NEW YORK (Reuters) – A gauge of global equities surged on Thursday as Wall Street rallied on hopes the Omicron COVID-19 variant will prove mild and will not halt a strongly recovering U.S. economy, while the dollar edged higher in choppy trading as risk appetite improved.
The number of Americans filing new claims for unemployment benefits rose less than expected last week while layoffs tumbled to a 28-1/2 year low in November, both signs of tightening U.S. labor market conditions amid an accelerating economy.
“People feel a bit more confident that while the new variant might be highly contagious, it looks like so far the conditions are mild,” said Marc Chandler, chief market strategist at Bannockburn Global Forex.
The blue-chip Dow posted its best one-day percentage gain since March with Boeing Co providing the biggest lift after China’s aviation authority gave a seal of approval to the planemaker’s 737 MAX aircraft.
MSCI’s all-country world index closed up 0.75% as Wall Street rallied. The Dow Jones Industrial Average rose 1.82%, the S&P 500 added 1.42% and the Nasdaq Composite advanced 0.83%.
While U.S. investors saw Omicron as mostly benign, European shares fell as countries ramped up restrictions to curb the variant’s spread and raised worries about its impact on the region’s nascent economic recovery.
The broad STOXX Europe 600 index fell 1.15%.
The dollar’s gains were limited as investors looked ahead to the non-farm payrolls report due on Friday for the state of U.S. employment in November.
Wall Street economists estimate the U.S. economy created 550,000 new jobs last month, a Reuters poll showed.
The dollar index, which tracks the greenback versus a basket of six currencies, rose 0.096% to 96.142. The euro was down 0.19% at $1.1298, while the yen traded up 0.36% at $113.1600.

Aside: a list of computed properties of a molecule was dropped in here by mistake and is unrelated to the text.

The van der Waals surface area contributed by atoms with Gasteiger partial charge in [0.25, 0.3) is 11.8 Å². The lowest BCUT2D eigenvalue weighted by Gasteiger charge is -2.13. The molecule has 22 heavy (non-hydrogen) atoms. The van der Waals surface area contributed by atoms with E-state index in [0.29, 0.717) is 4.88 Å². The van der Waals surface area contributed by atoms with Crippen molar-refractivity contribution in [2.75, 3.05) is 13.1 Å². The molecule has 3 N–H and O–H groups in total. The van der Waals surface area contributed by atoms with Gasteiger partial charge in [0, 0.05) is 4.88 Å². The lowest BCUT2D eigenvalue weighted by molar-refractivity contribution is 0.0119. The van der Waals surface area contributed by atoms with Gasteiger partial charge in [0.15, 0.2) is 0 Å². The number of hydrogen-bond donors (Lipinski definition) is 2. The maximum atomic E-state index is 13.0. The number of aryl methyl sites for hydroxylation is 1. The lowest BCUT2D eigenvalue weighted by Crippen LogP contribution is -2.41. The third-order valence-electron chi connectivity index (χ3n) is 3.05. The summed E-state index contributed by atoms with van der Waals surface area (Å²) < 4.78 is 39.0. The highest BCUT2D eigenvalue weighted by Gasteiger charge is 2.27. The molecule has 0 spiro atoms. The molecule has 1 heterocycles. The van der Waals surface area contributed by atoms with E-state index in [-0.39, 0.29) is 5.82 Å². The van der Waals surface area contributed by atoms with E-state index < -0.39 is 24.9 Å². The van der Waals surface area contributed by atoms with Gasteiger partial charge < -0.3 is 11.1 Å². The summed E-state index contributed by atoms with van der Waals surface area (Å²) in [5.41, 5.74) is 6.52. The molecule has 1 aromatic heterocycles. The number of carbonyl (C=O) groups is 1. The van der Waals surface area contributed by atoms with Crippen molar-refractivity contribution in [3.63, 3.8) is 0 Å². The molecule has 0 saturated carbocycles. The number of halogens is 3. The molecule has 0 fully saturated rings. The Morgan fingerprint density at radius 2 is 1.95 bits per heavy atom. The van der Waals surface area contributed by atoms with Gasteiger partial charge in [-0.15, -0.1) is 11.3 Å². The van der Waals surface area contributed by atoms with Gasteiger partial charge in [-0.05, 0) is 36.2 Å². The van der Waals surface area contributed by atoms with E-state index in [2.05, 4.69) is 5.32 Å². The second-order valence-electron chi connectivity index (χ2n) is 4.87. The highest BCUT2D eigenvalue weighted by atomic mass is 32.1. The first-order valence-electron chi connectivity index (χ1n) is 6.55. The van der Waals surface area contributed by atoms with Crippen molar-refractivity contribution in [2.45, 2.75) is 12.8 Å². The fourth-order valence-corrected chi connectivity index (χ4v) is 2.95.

U.S. Treasury yields edged up as investors returned to riskier assets, with 10-year Treasury notes rising 1.5 basis points to 1.449%.
The 10-year TIPS breakeven rate was last at 2.479%, indicating the market sees inflation averaging about 2.48% annually for the next decade, or lower than recent expectations.
Federal Reserve officials have been talking up a quicker end to the U.S. central bank’s massive bond purchases as signs of faster inflation appeared.
Federal Reserve Bank of Atlanta President Raphael Bostic told the Reuters Next conference on Thursday it would be appropriate to conclude the tapering of bond-buying by the end of the first quarter of 2022.
“There are two camps in the market,” Chandler said. “One camp agrees that inflation is out of control, but the other camp thinks that inflation is going to be temporary.”
Oil prices settled higher after a see-saw session in which benchmarks swung in a $5 range after the Organization of the Petroleum Exporting Countries and allies surprised markets by sticking to plans to boost output slowly.
U.S. crude futures rose 93 cents to settle at $66.50 a barrel, while Brent oil futures settled up 80 cents to $69.67 a barrel.
Gold dropped over 1% to a one-month low as investors latched on to the Fed’s plans to tighten monetary policy more quickly than expected to rein in rising consumer prices.
U.S. gold futures settled down 1.2% at $1,762.70 an ounce.
(Reporting by Herbert Lash; Editing by Will Dunham and Alistair Bell)